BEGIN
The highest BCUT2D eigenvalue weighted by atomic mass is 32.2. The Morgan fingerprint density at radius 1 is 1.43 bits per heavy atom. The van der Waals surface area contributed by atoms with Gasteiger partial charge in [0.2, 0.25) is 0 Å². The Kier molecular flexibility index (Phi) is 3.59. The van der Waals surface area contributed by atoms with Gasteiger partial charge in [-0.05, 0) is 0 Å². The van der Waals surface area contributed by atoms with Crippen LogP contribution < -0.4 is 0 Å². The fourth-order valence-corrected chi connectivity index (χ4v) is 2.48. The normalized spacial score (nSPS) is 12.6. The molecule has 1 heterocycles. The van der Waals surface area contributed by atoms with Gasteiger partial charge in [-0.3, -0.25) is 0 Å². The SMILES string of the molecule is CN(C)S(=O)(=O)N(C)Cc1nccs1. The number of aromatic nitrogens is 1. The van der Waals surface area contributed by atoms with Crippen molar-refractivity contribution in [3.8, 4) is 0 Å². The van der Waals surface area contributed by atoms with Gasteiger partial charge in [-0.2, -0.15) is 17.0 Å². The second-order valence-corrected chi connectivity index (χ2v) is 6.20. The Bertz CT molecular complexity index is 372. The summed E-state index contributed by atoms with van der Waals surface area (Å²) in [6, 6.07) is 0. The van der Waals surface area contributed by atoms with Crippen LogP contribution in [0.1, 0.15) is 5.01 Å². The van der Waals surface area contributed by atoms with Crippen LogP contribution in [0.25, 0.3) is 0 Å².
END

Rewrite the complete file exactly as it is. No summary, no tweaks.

The highest BCUT2D eigenvalue weighted by atomic mass is 32.2. The Morgan fingerprint density at radius 1 is 1.43 bits per heavy atom. The van der Waals surface area contributed by atoms with Gasteiger partial charge in [0.2, 0.25) is 0 Å². The Kier molecular flexibility index (Phi) is 3.59. The van der Waals surface area contributed by atoms with Gasteiger partial charge in [-0.05, 0) is 0 Å². The van der Waals surface area contributed by atoms with Crippen LogP contribution < -0.4 is 0 Å². The fourth-order valence-corrected chi connectivity index (χ4v) is 2.48. The normalized spacial score (nSPS) is 12.6. The molecule has 1 heterocycles. The van der Waals surface area contributed by atoms with Gasteiger partial charge in [-0.3, -0.25) is 0 Å². The SMILES string of the molecule is CN(C)S(=O)(=O)N(C)Cc1nccs1. The number of aromatic nitrogens is 1. The van der Waals surface area contributed by atoms with Crippen molar-refractivity contribution in [3.8, 4) is 0 Å². The van der Waals surface area contributed by atoms with Gasteiger partial charge in [-0.2, -0.15) is 17.0 Å². The second-order valence-corrected chi connectivity index (χ2v) is 6.20. The Bertz CT molecular complexity index is 372. The summed E-state index contributed by atoms with van der Waals surface area (Å²) in [6, 6.07) is 0. The van der Waals surface area contributed by atoms with Crippen LogP contribution in [0.1, 0.15) is 5.01 Å². The van der Waals surface area contributed by atoms with Crippen LogP contribution in [0.25, 0.3) is 0 Å².